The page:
Highlighting the diverse and unique members of the Asian Canadian legal community, the FACL Podcast features candid conversations with lawyers in every type of practice, on topics ranging from career development to practice management, equity and diversity, breaking barriers, and more. Guests wear many hats: litigators (featured in an “Asian Litigators” mini-series), in-house counsel, small business owners, recruiters, Benchers and life coaches, to name just a few.
Family Law Now LIVE
Russell Alexander Collaborative Family Lawyers has long been a prolific content producer. During the pandemic, the Ontario firm began hosting this free, bi-weekly virtual event series as an extension of its Family Law Now podcast. Webinars broadcast live panel discussions and Q&A to an audience of family law practitioners, law students, and the general public. Events are recorded on Zoom, and later published to YouTube and as audio via podcast.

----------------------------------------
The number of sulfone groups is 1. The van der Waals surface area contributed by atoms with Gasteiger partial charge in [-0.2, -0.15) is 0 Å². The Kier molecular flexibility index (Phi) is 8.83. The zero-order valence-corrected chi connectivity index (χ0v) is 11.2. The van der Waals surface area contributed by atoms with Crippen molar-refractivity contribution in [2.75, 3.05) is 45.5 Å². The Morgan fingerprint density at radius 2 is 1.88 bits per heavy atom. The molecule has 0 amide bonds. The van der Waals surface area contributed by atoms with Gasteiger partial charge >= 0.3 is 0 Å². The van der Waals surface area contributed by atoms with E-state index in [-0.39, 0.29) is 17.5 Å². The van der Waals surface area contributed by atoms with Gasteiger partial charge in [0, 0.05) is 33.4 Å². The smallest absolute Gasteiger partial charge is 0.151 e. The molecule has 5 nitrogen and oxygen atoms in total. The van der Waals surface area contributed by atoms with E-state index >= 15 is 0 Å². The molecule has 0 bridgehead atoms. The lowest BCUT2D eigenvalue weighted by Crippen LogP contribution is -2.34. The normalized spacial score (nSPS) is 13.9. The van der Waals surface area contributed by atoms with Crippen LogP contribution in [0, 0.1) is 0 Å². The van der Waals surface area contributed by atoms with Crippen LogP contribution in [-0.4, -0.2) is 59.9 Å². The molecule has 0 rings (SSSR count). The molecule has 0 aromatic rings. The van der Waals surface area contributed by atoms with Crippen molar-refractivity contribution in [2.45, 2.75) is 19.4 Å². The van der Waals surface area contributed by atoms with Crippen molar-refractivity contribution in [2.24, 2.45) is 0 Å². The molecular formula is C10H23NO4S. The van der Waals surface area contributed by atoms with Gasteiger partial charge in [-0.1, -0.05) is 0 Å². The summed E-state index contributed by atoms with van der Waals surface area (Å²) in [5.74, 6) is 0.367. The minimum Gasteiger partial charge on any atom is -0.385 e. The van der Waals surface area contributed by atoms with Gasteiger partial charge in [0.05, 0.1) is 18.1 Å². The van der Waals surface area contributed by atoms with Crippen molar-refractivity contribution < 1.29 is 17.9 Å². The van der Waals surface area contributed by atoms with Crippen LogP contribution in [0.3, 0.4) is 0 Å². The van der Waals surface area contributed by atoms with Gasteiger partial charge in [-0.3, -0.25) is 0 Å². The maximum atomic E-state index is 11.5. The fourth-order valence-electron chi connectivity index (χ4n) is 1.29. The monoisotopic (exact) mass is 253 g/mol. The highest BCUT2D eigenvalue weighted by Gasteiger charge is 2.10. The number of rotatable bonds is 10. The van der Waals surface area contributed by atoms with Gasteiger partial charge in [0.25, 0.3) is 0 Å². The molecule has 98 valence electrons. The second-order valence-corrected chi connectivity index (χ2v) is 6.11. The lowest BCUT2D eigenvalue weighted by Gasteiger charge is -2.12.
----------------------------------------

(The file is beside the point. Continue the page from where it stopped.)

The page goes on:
Best Social Media Accounts
By popular request, we created a new Clawbies category for best Twitter accounts in 2019. With so many different social platforms in use (and in flux!) in 2022, we’ve named standout accounts for Facebook, TikTok and LinkedIn too:
In a country where one or two provinces (not naming names) get a lot of attention, Ryan Clements has developed a loyal following for his case summary tweets, which feature criminal appeals from across the country and are later compiled into his popular “Cross-Country Note-up” blog & CanLII Connects posts.
Onus Probandi (Facebook)
Founder Léo Fugazza and co-author Gabrielle Perron post a steady stream of original criminal case summaries, legislation updates, news about the profession and access to justice, with opinion and analysis from time to time. The self-described “micro-blog” recently celebrated five years – and now, its first Clawbie!
Charmaine Panko’s @commonsenselawyer (TikTok)